Taipei Turns Into Ghost Town As Citizens Impose 'Self-Lockdown' After Country Records 180 New Cases

Self discipline at its finest.

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Taipei Turns Into Ghost Town As Citizens Impose 'Self-Lockdown' After Country Records 180 New Cases
Facebook/Tsungnan Yuan

Not a single soul in sight.

While we can blame the government for all of their shortcomings in dealing with the COVID-19 pandemic, we as citizens have an important part to play as well.

Despite all the rules and regulations in place, some Malaysians would somehow ignore them and blatantly violate the SOPs, and when things take a turn for the worse, all fingers will be pointed at the authorities for letting it happen.

When it comes to that, we Malaysians can learn a lot from Taiwan.

Self-lockdown mode activated

On Saturday (15 May), the Taiwanese government placed the region under Level 3, the second highest COVID-19 alert level.

This came after the country recorded 180 new domestic infections.

Under Level 3, its citizens are required to wear masks when they leave their homes, and the government has ordered bars, nightclubs and similar venues to shut.

There's so much to learn from Taiwan.
The government has yet to declare a lockdown, but its citizens are already doing their part to ensure that the virus doesn't spread.

Several photos showing the deserted streets of Taipei have gone viral on social media as its citizens impose a self-lockdown.

The pictures, uploaded onto Facebook by user Tsungnan Yuan, showed the busy streets and hotspots of Taipei almost completely devoid of human beings.

No cars on the road.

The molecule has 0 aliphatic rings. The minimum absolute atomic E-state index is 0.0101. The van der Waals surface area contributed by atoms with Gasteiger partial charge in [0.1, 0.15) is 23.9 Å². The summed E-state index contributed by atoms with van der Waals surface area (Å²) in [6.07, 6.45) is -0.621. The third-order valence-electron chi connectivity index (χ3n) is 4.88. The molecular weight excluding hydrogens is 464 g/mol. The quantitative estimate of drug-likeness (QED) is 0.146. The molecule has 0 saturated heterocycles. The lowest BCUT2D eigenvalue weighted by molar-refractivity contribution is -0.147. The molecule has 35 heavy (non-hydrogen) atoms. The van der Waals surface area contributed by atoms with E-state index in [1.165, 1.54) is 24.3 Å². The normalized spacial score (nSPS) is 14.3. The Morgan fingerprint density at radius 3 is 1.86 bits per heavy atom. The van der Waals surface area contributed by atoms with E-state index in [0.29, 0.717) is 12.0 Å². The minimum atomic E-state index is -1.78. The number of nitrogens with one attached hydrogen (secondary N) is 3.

Only a few humans detected.
No cars detected.
No one is outside lepak-ing.
Even busy hotspots like train stations are noticeably quieter:

Everyone is working from home.
No one is around.
The entire train for yourself.
According to Yuan, the people of Taipei imposed a self-lockdown:

Another Facebook user by the name of Yao-Tung Leng also shared several amazing photos of empty shopping malls and tourist destinations.

This is a stark contrast compared to Malaysia, where families are using shopping malls as a spot to gather for Hari Raya during the movement control order (MCO)

No gathering at malls for the Taiwanese.
Not a single soul in sight.
Staying away for now.
"The streets of Taipei city, many districts, MRT stations -- the most crowded MRT station City Hall Station -- shopping malls, which were supposed to be lively on weekends, were almost super shockingly empty," Yao wrote.

The level of self discipline amongst the Taiwanese is remarkable, considering Taipei alone has a population of 2.65 million people.

Lockdown only when necessary

Despite recording 180 domestic coronavirus transmissions on Saturday (15 May), Taiwan's Central Epidemic Command Center (CECC) said they will only impose a full lockdown if they record at least 100 new infections per day for 14 consecutive days.

On Monday (17 May), the number of new cases rose to 335, which is the country's single day record. They recorded 207 new cases on Sunday (16 May).

Taiwan has long been a role model when it comes to the handling of COVID-19 cases, as the country only recorded 2,017 confirmed cases and 12 deaths since the start of the pandemic.

In fact, Taiwan went more than 250 days without reporting a locally transmitted case last year.

Despite having a population of 23.6 million, the island never went into lockdown - which is an impressive feat.

We hope that our government -- and certainly, our fellow Malaysians -- can learn a lesson or two from Taiwan.

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